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Wednesday, August 20, 2014

Please, please write - they can't



The U.S. wants to crack down on the U.S. trade in elephant ivory and help save elephants from extinction. But opposition groups like the NRA are doing everything in their power to make sure these rules never see the light of day. Meanwhile, African elephants are being gunned down by the thousands, fueled by surging demand for ivory in the United States, China and around the world.

More than 30,000 elephants were poached in 2012 for their ivory, leading scientists to estimate that African forest elephants could become extinct within a decade. Deaths of African elephants now exceeds their birth rate. We must do everything in our power to stop the killing.

The United States ranks as the second-biggest ivory market in the world. Much of the world follows our lead. That means that the proposed regulations can make a real difference in the global fight to protect elephants.

Please send  a message to the President and Fish and Wildlife Service Director, Dan Ashe, urging them to issue strong safeguards and help end our role in the deadly trafficking of elephant ivory.

Just last week, the governor of New York (the country’s largest ivory market) signed into law a bill banning the sale of ivory and increasing penalties for traffickers. New Jersey has done the same. Now the stage is set for U.S. to strengthen ivory laws at the federal level

 

 

The term “weed” has absolutely no botanical meaning or firm definition, unlike words like “tree”, “flower” and “shrub” etc.  It evolved around the 9th century from the Old English word “wiod”. It’s a variant of an earlier Saxon term meaning wild and uncultivated.

 

OWEN YOST, in addition to being a blogger, is a licensed Landscape Architect emeritus who has lived and worked in north Texas for over 30 years. He is the recipient of a Lifetime Achievement Award of the Native Plant Society of Texas, and is a member of the American Society of Landscape Architects (ASLA), International Federation of Landscape Architects, National Wildlife Federation and the Audubon Society. His office is at Yost87@charter.net in Denton.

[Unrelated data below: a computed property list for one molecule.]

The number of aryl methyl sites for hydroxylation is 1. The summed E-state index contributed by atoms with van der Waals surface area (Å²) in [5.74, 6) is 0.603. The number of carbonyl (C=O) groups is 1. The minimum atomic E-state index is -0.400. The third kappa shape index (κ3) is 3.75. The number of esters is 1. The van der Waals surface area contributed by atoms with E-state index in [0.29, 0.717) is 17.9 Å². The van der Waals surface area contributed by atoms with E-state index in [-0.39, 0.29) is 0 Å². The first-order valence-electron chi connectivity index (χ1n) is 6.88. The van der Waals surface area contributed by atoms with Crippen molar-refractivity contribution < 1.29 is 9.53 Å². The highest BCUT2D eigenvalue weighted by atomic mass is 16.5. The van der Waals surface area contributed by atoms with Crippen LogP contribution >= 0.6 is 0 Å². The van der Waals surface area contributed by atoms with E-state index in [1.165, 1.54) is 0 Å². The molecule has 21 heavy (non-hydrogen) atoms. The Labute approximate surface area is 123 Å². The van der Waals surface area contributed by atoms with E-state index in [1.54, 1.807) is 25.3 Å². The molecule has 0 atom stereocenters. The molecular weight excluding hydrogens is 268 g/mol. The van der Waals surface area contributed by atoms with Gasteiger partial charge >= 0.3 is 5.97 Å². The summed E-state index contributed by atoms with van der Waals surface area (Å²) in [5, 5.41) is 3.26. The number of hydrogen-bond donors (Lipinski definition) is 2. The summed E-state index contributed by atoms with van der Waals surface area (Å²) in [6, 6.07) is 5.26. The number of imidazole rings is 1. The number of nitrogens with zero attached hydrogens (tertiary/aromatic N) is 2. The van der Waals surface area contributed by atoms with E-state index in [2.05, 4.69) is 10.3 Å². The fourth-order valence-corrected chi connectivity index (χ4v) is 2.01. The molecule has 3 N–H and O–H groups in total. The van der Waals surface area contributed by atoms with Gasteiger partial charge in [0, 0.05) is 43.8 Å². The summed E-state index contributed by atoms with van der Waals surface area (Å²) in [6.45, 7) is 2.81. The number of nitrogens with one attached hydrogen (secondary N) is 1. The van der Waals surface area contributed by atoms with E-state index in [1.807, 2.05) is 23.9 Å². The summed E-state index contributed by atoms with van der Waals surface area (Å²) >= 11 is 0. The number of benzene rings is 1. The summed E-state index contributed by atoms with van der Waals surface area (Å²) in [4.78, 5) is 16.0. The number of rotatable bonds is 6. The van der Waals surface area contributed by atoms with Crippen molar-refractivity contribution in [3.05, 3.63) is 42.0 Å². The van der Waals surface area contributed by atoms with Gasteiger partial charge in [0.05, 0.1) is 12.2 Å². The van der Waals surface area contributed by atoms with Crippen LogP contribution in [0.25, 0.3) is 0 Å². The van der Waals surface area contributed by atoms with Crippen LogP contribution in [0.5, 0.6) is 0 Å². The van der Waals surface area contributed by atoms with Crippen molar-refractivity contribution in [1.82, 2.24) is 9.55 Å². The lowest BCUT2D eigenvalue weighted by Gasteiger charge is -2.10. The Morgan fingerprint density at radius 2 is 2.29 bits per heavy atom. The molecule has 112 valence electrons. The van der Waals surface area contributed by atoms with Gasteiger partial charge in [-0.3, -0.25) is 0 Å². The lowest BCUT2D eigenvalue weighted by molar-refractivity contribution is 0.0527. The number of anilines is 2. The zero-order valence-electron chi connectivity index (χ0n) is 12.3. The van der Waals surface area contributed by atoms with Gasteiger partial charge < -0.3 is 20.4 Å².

Sunday, August 17, 2014

Two birds species that were very similar, but evolved into separate botanical groups

Painted Bunting


Rose-breasted Grosbeak
Buntings and Grosbeaks were once in the same botanical group. After the Ice Ages, they each became differently unique, and separated into two distinct groups (according to fossil records). The two groups evolved very differently. In north Texas, we’re fortunate enough to be in the “overlap” of some of these species. Observant birdwatchers here can see both the Painted Bunting and the Blue Grosbeak.

 

 

Enchanted forest?   The smallest bird in the world lives in a forest in the Sierra Maestra Mountains of Cuba. It’s about the size of a healthy bee; hence the name - Bee Hummingbird. (Like all hummingbirds it makes a buzzing noise too)  This same forest is probably home to a close cousin of the elusive Ivory-billed Woodpecker, which was allegedly re-discovered in an Arkansas swamp.

 

 

OWEN YOST, in addition to being a blogger, is a licensed Landscape Architect emeritus who has lived and worked in north Texas for over 30 years. He is the recipient of a Lifetime Achievement Award of the Native Plant Society of Texas, and is a member of the American Society of Landscape Architects (ASLA), International Federation of Landscape Architects, National Wildlife Federation and the Audubon Society. His office is at Yost87@charter.net in Denton.